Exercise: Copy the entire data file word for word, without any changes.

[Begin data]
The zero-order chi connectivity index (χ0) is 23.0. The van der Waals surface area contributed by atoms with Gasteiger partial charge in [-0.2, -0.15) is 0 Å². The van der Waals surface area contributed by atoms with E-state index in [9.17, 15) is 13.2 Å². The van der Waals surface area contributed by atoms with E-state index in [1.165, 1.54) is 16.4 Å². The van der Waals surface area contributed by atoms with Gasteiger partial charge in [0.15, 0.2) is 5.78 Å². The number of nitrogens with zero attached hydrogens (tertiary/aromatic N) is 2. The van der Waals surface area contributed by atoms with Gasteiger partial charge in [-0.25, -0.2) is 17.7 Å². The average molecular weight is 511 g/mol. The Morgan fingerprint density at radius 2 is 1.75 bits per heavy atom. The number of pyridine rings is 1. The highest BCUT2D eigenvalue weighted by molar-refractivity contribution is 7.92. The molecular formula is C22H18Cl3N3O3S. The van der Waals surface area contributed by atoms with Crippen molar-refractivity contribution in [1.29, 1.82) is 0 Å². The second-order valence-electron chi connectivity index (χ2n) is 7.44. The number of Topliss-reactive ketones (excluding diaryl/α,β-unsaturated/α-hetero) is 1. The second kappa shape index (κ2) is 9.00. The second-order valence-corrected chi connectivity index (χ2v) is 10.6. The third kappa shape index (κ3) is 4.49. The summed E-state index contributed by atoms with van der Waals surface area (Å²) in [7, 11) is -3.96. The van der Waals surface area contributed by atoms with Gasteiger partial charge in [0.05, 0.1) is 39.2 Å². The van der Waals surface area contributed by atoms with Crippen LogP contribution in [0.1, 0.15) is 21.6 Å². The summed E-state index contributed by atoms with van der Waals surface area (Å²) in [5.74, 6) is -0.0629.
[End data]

The zero-order chi connectivity index (χ0) is 23.0. The van der Waals surface area contributed by atoms with Gasteiger partial charge in [-0.2, -0.15) is 0 Å². The van der Waals surface area contributed by atoms with E-state index in [9.17, 15) is 13.2 Å². The van der Waals surface area contributed by atoms with E-state index in [1.165, 1.54) is 16.4 Å². The van der Waals surface area contributed by atoms with Gasteiger partial charge in [0.15, 0.2) is 5.78 Å². The number of nitrogens with zero attached hydrogens (tertiary/aromatic N) is 2. The van der Waals surface area contributed by atoms with Gasteiger partial charge in [-0.25, -0.2) is 17.7 Å². The average molecular weight is 511 g/mol. The Morgan fingerprint density at radius 2 is 1.75 bits per heavy atom. The number of pyridine rings is 1. The highest BCUT2D eigenvalue weighted by molar-refractivity contribution is 7.92. The molecular formula is C22H18Cl3N3O3S. The van der Waals surface area contributed by atoms with Crippen molar-refractivity contribution in [1.29, 1.82) is 0 Å². The second-order valence-electron chi connectivity index (χ2n) is 7.44. The number of Topliss-reactive ketones (excluding diaryl/α,β-unsaturated/α-hetero) is 1. The second kappa shape index (κ2) is 9.00. The second-order valence-corrected chi connectivity index (χ2v) is 10.6. The third kappa shape index (κ3) is 4.49. The summed E-state index contributed by atoms with van der Waals surface area (Å²) in [7, 11) is -3.96. The van der Waals surface area contributed by atoms with Gasteiger partial charge in [0.05, 0.1) is 39.2 Å². The van der Waals surface area contributed by atoms with Crippen LogP contribution in [0.1, 0.15) is 21.6 Å². The summed E-state index contributed by atoms with van der Waals surface area (Å²) in [5.74, 6) is -0.0629.